“We have seen that council officers and members are often reluctant to engage in local sites because of concerns about getting involved in protracted or discordant conversations. This highlights the importance of the administratorʼs role. This role varies significantly across our three study sites, and can involve a small team, or just an individual. Our focus groups and survey revealed great respect for the way administrators act to contain negative posts and comments, insist on fairness, and remove combustible material. Interviews with administrators have revealed the complexity involved and the stress experienced in the role. There could be a lot at stake. Sites that have allowed a culture of persistent negativity will hold back the ability of this movement to fulfil its social potential. Successful sites which establish balanced argument and avoid the downward spiral of aggressive negativity, and which therefore offer an environment in which councils will wish to engage, depend heavily on the culture established and maintained by founders and administrators. The skills and temperament involved need to be more clearly understood and recognised.”

Some kind of facilitation is obviously both needed and valued – its an important civic role. Give the number of hyperlocal sites which are currently up and running it might be a helpful thought to try and start to do some knowledge sharing directly between them around how they make this particular facet of the sites work. In social capital terms these people are the glue that are holding these communities together and it would be helpful to understand more about what they are doing. Good facilitation is as much art as science but there are techniques and approaches that could be captured as there are in other fields that use this.

A little something for the Police

Much of this report is focused on the democratic impacts and the relationship with councils – but I thought it would also be useful to point out that the findings are equally valid for other agencies and there were measureable benefits from Police involvement. Below are a couple of examples of this:

In Harringay the police, unusually for London, are regular contributors as well as readers. Officers use Harringay Online to monitor local concerns informally as well as using the site to help set local policing priorities. The local police sergeantʼs recent post on 5th November, updating members on an incident, received over two pages of comments. An example of the regular police monitoring of the site to spot local problems arose when a resident posted about a burglary attempt the previous night. The next morning the police had posted the following: “ʻQueenie, Have you reported this to police? I can’t find any trace of it on our crime system. If you haven’t reported it please call 0300 123 1212 and they will arrange for officers to attend and report it.ʼ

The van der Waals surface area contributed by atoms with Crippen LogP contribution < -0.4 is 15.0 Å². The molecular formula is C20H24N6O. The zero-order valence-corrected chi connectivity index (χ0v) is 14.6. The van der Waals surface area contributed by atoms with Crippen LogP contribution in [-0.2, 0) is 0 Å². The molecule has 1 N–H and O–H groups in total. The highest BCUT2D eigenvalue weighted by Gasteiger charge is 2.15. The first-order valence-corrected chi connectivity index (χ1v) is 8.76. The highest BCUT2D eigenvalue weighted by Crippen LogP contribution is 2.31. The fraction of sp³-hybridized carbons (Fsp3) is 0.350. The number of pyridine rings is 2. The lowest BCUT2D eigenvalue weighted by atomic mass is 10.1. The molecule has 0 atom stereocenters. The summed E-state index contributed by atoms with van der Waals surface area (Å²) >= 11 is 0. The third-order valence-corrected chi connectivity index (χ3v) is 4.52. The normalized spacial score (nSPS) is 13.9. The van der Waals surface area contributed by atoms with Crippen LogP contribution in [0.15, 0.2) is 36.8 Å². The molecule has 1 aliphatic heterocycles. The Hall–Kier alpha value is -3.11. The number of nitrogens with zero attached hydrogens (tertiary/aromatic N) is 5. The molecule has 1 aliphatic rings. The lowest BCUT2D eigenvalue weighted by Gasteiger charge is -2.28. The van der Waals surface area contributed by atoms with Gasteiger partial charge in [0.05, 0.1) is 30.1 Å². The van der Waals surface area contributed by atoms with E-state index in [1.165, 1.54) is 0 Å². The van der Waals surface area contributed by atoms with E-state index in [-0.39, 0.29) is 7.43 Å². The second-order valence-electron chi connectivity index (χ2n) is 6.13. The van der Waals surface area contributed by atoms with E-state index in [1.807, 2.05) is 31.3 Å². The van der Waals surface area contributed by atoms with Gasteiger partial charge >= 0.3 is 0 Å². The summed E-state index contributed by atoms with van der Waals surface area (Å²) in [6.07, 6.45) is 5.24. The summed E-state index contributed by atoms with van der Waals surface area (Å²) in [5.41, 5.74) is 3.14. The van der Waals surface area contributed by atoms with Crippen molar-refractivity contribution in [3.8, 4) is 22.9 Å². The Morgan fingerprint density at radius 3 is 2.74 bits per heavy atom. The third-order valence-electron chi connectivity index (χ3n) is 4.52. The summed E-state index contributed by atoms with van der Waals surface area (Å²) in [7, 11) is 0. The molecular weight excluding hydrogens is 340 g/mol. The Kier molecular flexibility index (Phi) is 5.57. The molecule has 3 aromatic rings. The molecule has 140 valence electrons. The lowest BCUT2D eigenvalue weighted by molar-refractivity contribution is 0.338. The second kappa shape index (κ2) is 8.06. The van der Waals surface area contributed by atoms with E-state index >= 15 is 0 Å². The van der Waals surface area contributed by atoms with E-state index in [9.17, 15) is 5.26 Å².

And the experience of one user in Herne Hill:

ʻI just had interesting meeting with new officer in charge of one of the local safer neighbourhood teams. In order to get up to speed on what the crime and anti-social behaviour issues are he said that he simply read through the entire correspondence on our local web site. He now knows where the hot spots are, speeding traffic issues, mugging etc etc. ʻHe uses the postings and info on the site as part of his evidence gathering for getting resource to be allocated to an issue or area. ʻHis previous area he was posted to he said, had no local community web site and he was so glad that there was one in his new location as it made their job so much easier.ʼ

And these anecdotes are backed up by the survey results: A quarter of respondents said that their attitude towards the police or Police Community Support Officers had changed for the better.


At the risk of being repetitive….its great to see a piece of research that lifts us from the techno-evangelist level to some actual facts…and the fact that we can now start to debate these facts is great. No small credit due to Steve Johnson of Capital Ambition for commissioning and funding the work. Its clearly just the tip the iceberg though and I hope that this study drives energy and enthusiasm to pick up some of the specific points. For me I think the next questions to look at are around the role of the administrator with these sites as well as more work as to what works for elected members. I also think that it would be very interesting to pick up this point of representativeness and representation.

However – reading back on the post I think the final point I want to make is that these sites are not enough to create the democratic ecosystem for the network society and I think some caution needs to be exercised in showcasing this work to Local Government as I have some concern that many councils would see the establishment of these sites as a manageable short cut to online civic participation. I would highlight this note from the report:

“There is widespread understanding that the independence of these sites is essential but it is acknowledged that as the benefits become apparent, councils themselves could have a role to play in facilitating the development of new sites across their areas. Itʼs likely that a mixed model of relationships will emerge: some sites will flourish with a connection to a single officer or member, others will benefit from a connection to an area forum or other accountable body, others may thrive with occasional input from a range of officers.”

We need to let these sites emerge and develop themselves and if there is any role for government its in skill sharing and enablement – not in moderation or definitely not in technical commission. The trick will be in encouraging Councils to support and collaborate with these sites without exerting the control that makes them (the councils) feel more secure.